For the potassium ions the distance to the oxygen atoms in the ion filter is the same as in water. The ion channel is able to strip the potassium ion of its water and allow it to pass at no cost in energy.
The sodium ions, which are smaller, do not fit in between the oxygen atoms in the filter. This prevents them from entering the channel.
Cells must also be able to control the opening and closing of ion channels. MacKinnon has shown that this is achieved by a gate at the bottom of the channel which opened and closed a molecular “sensor”. This sensor is situated close to the gate. Certain sensors react to certain signals, e.g. an increase in the concentration of calcium ions [Ligand Gated Channel], an electric voltage over the cell membrane, [Voltage Gated Channel], or binding of a signal molecule of some kind [Stress Activated Gated Channel]. By evolving different molecular sensors to ion channels, nature has created ion channels that respond to a large number of different environmental signals.
Passive Ion Carriers
From NIH - Molecular Biology of the Cell: Many carrier proteins allow solutes to cross the membrane only passively ("downhill"), a process called passive transport, or facilitated diffusion. In the case of transport of a single uncharged molecule, it is simply the difference in its concentration on the two sides of the membrane (its concentration gradient) that drives passive transport and determines its direction.
Ionophores are small hydrophobic molecules that dissolve in lipid bilayers and increase their permeability to specific inorganic ions. ... [They] operate by shielding the charge of the transported ion so that it can penetrate the hydrophobic interior of the lipid bilayer. Since ionophores are not coupled to energy sources, they permit the net movement of ions only down their electrochemical gradients.
Valinomycin is an example of a mobile ion carrier. It is a ring-shaped polymer that transports K+ down its electrochemical gradient by picking up K+ on one side of the membrane, diffusing across the bilayer, and releasing K+ on the other side.
Similarly, FCCP, a mobile ion carrier that makes membranes selectively leaky to H+, is often used to dissipate the H+ electrochemical gradient across the mitochondrial inner membrane, thereby blocking mitochondrial ATP production.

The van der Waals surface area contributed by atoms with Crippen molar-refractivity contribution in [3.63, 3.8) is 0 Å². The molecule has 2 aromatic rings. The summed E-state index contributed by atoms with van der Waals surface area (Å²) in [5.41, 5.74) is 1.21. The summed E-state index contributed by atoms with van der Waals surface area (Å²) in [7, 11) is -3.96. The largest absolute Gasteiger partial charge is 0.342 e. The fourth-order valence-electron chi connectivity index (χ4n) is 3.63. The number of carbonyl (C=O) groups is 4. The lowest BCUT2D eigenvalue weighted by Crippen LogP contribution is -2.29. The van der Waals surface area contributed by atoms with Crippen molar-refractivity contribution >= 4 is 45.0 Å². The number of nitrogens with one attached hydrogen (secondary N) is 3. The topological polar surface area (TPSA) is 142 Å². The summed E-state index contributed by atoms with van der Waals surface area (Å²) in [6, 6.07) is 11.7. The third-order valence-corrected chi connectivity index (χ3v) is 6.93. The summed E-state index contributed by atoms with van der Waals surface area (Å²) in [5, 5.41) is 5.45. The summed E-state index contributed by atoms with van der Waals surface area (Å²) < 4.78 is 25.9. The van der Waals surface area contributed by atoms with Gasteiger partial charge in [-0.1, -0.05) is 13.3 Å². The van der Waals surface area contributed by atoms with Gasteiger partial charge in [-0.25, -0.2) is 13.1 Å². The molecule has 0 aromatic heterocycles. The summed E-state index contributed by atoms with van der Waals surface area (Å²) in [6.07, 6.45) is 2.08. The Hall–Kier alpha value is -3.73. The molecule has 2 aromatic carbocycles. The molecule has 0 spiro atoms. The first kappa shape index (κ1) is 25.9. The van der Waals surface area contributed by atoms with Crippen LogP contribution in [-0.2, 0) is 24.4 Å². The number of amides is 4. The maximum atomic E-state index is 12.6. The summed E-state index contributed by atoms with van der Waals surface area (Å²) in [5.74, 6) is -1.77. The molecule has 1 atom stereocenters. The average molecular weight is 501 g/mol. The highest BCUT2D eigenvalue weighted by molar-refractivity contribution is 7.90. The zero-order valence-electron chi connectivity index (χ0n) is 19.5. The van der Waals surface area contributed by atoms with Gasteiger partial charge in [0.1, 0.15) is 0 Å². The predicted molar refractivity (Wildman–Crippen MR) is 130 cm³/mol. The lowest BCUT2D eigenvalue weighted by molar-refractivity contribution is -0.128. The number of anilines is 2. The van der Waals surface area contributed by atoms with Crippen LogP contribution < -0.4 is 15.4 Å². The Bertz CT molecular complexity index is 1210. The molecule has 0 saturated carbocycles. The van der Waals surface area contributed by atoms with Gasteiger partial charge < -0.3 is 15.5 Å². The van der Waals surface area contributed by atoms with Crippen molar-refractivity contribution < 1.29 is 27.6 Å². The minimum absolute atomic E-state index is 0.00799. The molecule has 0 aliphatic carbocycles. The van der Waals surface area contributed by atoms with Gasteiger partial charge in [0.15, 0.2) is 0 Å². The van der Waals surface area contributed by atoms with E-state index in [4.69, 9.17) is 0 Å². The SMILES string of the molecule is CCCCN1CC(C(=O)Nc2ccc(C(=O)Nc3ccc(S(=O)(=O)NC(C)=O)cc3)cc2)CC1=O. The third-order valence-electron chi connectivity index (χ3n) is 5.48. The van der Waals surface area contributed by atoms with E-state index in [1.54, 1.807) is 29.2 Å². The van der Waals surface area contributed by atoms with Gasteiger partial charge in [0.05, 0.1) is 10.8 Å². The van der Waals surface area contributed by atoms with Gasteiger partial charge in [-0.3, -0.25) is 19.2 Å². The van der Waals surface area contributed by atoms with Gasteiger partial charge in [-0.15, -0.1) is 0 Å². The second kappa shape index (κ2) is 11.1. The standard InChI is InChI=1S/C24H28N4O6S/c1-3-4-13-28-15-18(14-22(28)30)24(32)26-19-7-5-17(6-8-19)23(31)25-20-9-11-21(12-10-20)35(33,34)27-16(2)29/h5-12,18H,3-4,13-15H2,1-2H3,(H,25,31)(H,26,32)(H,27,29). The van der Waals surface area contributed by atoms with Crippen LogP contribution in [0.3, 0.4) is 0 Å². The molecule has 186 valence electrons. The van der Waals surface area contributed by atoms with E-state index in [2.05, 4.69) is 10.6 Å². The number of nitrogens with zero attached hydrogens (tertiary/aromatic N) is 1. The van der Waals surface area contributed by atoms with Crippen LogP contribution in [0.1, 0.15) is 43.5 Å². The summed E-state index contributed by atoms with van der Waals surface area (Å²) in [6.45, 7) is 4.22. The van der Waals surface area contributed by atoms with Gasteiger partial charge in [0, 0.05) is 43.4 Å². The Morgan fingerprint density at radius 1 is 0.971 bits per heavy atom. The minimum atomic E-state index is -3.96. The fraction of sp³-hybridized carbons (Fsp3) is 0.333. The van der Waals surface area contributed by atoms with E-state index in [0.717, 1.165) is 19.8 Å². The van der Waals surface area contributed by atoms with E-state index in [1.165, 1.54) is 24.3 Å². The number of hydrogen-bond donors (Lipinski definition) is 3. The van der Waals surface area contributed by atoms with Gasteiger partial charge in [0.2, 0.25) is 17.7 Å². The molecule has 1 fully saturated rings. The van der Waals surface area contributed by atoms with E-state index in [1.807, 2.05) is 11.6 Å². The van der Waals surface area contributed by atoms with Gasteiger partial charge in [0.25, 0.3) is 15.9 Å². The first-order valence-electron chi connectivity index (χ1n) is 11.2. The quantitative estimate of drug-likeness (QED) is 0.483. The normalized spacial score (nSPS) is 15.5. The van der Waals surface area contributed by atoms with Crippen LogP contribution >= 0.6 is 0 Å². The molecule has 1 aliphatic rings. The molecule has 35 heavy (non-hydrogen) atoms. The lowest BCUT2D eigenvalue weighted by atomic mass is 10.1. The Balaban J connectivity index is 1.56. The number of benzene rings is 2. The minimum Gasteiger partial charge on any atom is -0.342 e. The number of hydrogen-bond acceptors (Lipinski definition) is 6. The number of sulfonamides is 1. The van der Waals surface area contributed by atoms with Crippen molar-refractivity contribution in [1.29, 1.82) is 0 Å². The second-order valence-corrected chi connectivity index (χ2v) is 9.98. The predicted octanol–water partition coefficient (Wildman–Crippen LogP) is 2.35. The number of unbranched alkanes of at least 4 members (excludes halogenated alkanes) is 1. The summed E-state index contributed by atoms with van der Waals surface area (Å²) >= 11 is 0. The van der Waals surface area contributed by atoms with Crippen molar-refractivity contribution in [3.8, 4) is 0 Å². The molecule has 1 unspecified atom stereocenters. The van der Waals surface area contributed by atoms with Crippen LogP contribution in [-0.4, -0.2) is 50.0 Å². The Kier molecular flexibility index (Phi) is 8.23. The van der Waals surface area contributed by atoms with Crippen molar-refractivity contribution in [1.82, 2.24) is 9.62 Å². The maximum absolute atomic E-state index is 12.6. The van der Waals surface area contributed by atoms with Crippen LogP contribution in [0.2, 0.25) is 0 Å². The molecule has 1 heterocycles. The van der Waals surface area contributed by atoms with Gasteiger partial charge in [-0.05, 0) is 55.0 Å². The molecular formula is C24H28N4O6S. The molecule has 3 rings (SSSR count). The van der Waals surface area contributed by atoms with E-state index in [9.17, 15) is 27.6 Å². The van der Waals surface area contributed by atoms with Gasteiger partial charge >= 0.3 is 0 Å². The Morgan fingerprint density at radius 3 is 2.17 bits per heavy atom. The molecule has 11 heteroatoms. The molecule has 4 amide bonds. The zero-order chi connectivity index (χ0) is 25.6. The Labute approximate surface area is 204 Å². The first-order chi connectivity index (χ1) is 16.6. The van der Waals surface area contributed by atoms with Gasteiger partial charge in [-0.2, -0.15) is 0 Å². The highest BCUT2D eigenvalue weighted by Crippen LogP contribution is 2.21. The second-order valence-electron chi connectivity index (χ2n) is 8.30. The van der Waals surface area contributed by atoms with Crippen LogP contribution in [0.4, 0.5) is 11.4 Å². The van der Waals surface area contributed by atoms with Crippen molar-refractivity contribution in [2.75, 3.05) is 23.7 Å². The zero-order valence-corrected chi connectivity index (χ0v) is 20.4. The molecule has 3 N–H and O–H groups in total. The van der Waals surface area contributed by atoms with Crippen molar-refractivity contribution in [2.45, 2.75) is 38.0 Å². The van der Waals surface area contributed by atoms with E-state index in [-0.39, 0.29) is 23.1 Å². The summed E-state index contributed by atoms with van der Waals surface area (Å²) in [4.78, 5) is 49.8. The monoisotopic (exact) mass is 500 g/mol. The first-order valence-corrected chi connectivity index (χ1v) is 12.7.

A23187 is yet another example of a mobile ion carrier, only it transports divalent cations such as Ca2+ and Mg2+. When cells are exposed to A23187, Ca2+ enters the cytosol from the extracellular fluid down a steep electrochemical gradient. Accordingly, this ionophore is widely used to increase the concentration of free Ca2+ in the cytosol, thereby mimicking certain cell-signaling mechanisms. (more...)
From NobelPrize.org - The first Ion pump discovered (1997 Nobel Prize):Ion composition outside the cell differs from that inside. When e.g. a nerve is stimulated Na+ flows into the cell. The electrical potential arising across the membrane causes the nerve impulse to propagate itself along the nerve. The normal state is restored when Na+ has been pumped out and K+ pumped in.
Jens Skou discovered Na+, K+-ATPase - an enzyme that maintains the balance of sodium (Na+) and potassium (K+) ions in cells. Within cells, the concentration of Na+ ions is lower, and that of K+ ions higher, than in the surrounding fluid.
Na+, K+-ATPase and other ion pumps must work all the time in our body. If they were to stop, our cells would swell up, and might even burst, and we would rapidly lose consciousness. A great deal of energy is needed to drive ion pumps - in humans, about 1/3 of the ATP that the body produces.
The Na+, K+-ATPase cycle:
Fig 1.) The enzyme opens up towards the inside of the cell and exposes binding sites for three Na+ ions.
Fig 2.)When the ions are bound, an ATP molecule binds to the enzyme and one of its phosphate groups is transferred.
Fig. 3) The enzyme changes shape, opening towards the outside and the Na+ ions are released.
Fig. 4) Now binding sites for two K+ ions are exposed.
Posted by Brian at 11:59 AM